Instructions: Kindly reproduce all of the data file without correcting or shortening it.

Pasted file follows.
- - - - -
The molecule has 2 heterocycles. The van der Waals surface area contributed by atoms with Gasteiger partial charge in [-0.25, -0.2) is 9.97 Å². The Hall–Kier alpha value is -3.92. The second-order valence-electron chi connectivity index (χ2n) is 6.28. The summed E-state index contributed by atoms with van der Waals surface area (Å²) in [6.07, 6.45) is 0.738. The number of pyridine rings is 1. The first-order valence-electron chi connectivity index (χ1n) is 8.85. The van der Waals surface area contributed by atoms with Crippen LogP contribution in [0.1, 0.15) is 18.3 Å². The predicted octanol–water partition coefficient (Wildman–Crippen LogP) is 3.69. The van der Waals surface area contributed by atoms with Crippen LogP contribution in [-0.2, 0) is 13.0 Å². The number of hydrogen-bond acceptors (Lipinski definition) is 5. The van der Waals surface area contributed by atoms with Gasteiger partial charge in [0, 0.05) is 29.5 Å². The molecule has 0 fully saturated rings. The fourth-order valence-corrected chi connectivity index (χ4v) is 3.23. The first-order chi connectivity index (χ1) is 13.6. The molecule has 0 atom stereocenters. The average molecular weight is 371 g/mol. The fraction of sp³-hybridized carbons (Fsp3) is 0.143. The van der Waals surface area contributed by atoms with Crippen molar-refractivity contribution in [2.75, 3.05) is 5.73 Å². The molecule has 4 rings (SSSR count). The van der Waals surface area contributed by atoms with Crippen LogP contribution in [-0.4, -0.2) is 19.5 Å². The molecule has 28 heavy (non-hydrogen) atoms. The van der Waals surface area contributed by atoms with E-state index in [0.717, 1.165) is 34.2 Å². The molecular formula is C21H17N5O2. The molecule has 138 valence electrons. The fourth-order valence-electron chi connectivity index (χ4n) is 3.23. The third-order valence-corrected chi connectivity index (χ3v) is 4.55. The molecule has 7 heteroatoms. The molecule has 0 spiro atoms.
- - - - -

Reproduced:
The molecule has 2 heterocycles. The van der Waals surface area contributed by atoms with Gasteiger partial charge in [-0.25, -0.2) is 9.97 Å². The Hall–Kier alpha value is -3.92. The second-order valence-electron chi connectivity index (χ2n) is 6.28. The summed E-state index contributed by atoms with van der Waals surface area (Å²) in [6.07, 6.45) is 0.738. The number of pyridine rings is 1. The first-order valence-electron chi connectivity index (χ1n) is 8.85. The van der Waals surface area contributed by atoms with Crippen LogP contribution in [0.1, 0.15) is 18.3 Å². The predicted octanol–water partition coefficient (Wildman–Crippen LogP) is 3.69. The van der Waals surface area contributed by atoms with Crippen LogP contribution in [-0.2, 0) is 13.0 Å². The number of hydrogen-bond acceptors (Lipinski definition) is 5. The van der Waals surface area contributed by atoms with Gasteiger partial charge in [0, 0.05) is 29.5 Å². The molecule has 0 fully saturated rings. The fourth-order valence-corrected chi connectivity index (χ4v) is 3.23. The first-order chi connectivity index (χ1) is 13.6. The molecule has 0 atom stereocenters. The average molecular weight is 371 g/mol. The fraction of sp³-hybridized carbons (Fsp3) is 0.143. The van der Waals surface area contributed by atoms with Crippen molar-refractivity contribution in [2.75, 3.05) is 5.73 Å². The molecule has 4 rings (SSSR count). The van der Waals surface area contributed by atoms with Crippen LogP contribution in [-0.4, -0.2) is 19.5 Å². The molecule has 28 heavy (non-hydrogen) atoms. The van der Waals surface area contributed by atoms with E-state index in [0.717, 1.165) is 34.2 Å². The molecular formula is C21H17N5O2. The molecule has 138 valence electrons. The fourth-order valence-electron chi connectivity index (χ4n) is 3.23. The third-order valence-corrected chi connectivity index (χ3v) is 4.55. The molecule has 7 heteroatoms. The molecule has 0 spiro atoms.